Five Films That Showcase Australian Landscapes

26 July 2018

Australia has no shortage of picture-perfect natural landscapes that are just waiting for a filmmaker to find, capture and share with the world. Here are five iconic Australian films that do just that.

The Adventures of Priscilla, Queen of the Desert (1994) dir. Stephan Elliott

A road trip like none other, Stephan Elliott’s Priscilla has become a cultural landmark in Australian cinema. Following two larger-than-life drag queens and a transgender woman’s adventures from Sydney to Alice Springs, the film is a fabulous advertisement for the versatility of our land and people. One of the first Australian films to have positive portrayals of the LGBT+ community, Priscilla has been celebrated for its influence on the importance of representation to mainstream audiences. Featuring knock-out performances from Australian acting royalty including Hugo Weaving and a fresh-from-Ramsay-Street Guy Pearce, the film stuns as a colourful, yet deeply touching message of hope, belonging and identity. With the tunes of ABBA and Gloria Gaynor fused with the picture-perfect Australian outback, the film is a stark contrast to the rugged and hyper-masculine movies that came before it.

Best line: “That’s just what this country needs: a cock in a frock on a rock.”

Gallipoli (1981) dir. Peter Weir

Gallipoli is a film almost every Australian has seen at least once in their life. Whether it was in history class or a late-night viewing on television, the film has been ingrained in our culture like vegemite and sausage sizzles at Bunnings. Featuring a young Mel Gibson as an ambitious soldier, the film depicts the tense atmosphere of Australia before World War I. Portraying the complicated nature of war and its effect on the Australian people, Weir’s film has become a beloved national representation of courage and dedication to our country. The heavily detailed and graphic depiction of the journey towards war is a sombre reminder of our past and history, and in many ways is an ode to Australia’s heritage, representing the often disturbing and devastating nature of war. Featuring outstanding performances and beautiful shots of rural Western Australia, Gallipoli is a significant stamp on this nation’s contribution to filmmaking.

Best line: “All right men…we’re going. But I want you to remember who you are. You are the 10th Light Horse! Men from Western Australia. Don’t forget it!”

Mad Max: Fury Road (2015) dir. George Miller

Winning six Academy Awards, George Miller’s Mad Max: Fury Road is a fiery reminder of how Australians make great films. Although it wasn’t filmed in Australia, it does a great job at depicting a post-apocalyptic version of the country. Featuring eye-popping set-pieces including giant, spiked war tanks and a mobile amplifier featuring a flame producing guitar player, the film depicts portrays Australia as an industrial wasteland with scorching hot deserts and jacked-up warriors who have a penchant for destruction. Like all of Miller’s films in the series, it is an impressive reminder of this country’s serious passion for action. With Tom Hardy and Charlize Theron at its helm, Fury Road roars to the finish line as one of – if not the most – seminal action films of our time.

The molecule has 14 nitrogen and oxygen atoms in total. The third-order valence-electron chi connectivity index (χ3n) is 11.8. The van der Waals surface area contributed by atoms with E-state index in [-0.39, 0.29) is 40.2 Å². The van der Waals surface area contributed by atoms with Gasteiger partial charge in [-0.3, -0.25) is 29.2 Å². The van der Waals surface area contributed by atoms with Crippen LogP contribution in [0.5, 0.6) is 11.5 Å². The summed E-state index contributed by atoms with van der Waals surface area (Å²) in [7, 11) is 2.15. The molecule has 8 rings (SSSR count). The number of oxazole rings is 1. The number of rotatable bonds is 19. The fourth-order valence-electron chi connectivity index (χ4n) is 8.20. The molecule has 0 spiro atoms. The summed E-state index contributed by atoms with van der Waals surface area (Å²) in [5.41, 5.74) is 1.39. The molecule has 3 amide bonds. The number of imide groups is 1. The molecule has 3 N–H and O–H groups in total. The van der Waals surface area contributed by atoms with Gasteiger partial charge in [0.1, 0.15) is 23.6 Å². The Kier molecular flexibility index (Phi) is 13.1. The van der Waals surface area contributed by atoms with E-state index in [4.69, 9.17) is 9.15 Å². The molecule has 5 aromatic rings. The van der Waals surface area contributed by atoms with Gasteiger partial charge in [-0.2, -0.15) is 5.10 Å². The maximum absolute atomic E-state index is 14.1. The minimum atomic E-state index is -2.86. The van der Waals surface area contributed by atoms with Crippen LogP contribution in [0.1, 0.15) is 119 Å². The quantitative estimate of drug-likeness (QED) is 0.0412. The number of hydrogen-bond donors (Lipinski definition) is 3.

Best line: “If I’m gonna die, I’m gonna die historic on the Fury Road!”

The Castle (1997) dir. Rob Sitch

Who would have thought that a film about an airport being built could be exciting? Proving otherwise, Rob Sitch’s The Castle, unlike many of the other contenders on this list, is a simple reminder of the subtly and charisma of Australian comedy. After the government decided to expand Melbourne’s Tullamarine Airport onto their property, the true-blue Kerrigan family have to decide whether to take a stand or lose their beloved family home, a suburban castle with a fantastic pool room and constant renovations. Patriarch Darryl, played by Australian acting legend Michael Caton, must work to keep his family home with the aid of a quirky lawyer named Dennis and his sons Dale and Wayne. Marking a distinct shift away from action and explosions, The Castle is a strangely captivating depiction of the mundanity of suburban living. It boasts no frills or big budgets, but has an amazing sense of heart and enough knowledge of the nation’s idiosyncrasies to make any person laugh out loud.

Best line: “Tell him he’s dreaming!”

Wolf Creek (2005) dir. Greg McLean

Capitalizing on the popular gore genre of the early 2000s, Wolf Creek is a frightening advertisement of the beauty of our lands – and some bloodthirsty locals. Depicting excited British tourists on a whirlwind adventure of the outback, the film is immediately interrupted by the arrival of a ‘stereotypical’ Aussie larrikin, Mick Taylor – played by the charismatic and hypnotic John Jarratt. From then on, director McLean makes sure to feature just enough blood and guts to make the best of us recoil in fear and disgust. Heavily featuring the beauty of South Australia, the film embarks on scaring, while simultaneously enthralling, audiences into the wit and wonder of this great land. Culminating in a sequel, TV adaptation and book series, the film’s gory methods have proved successful, with the franchise becoming more and more popular to horror fans around the world.

Best line: “I was doing people a service really, by shooting them. There’s kangaroos all over the place….like tourists!”

Words by Olivia De Zilva

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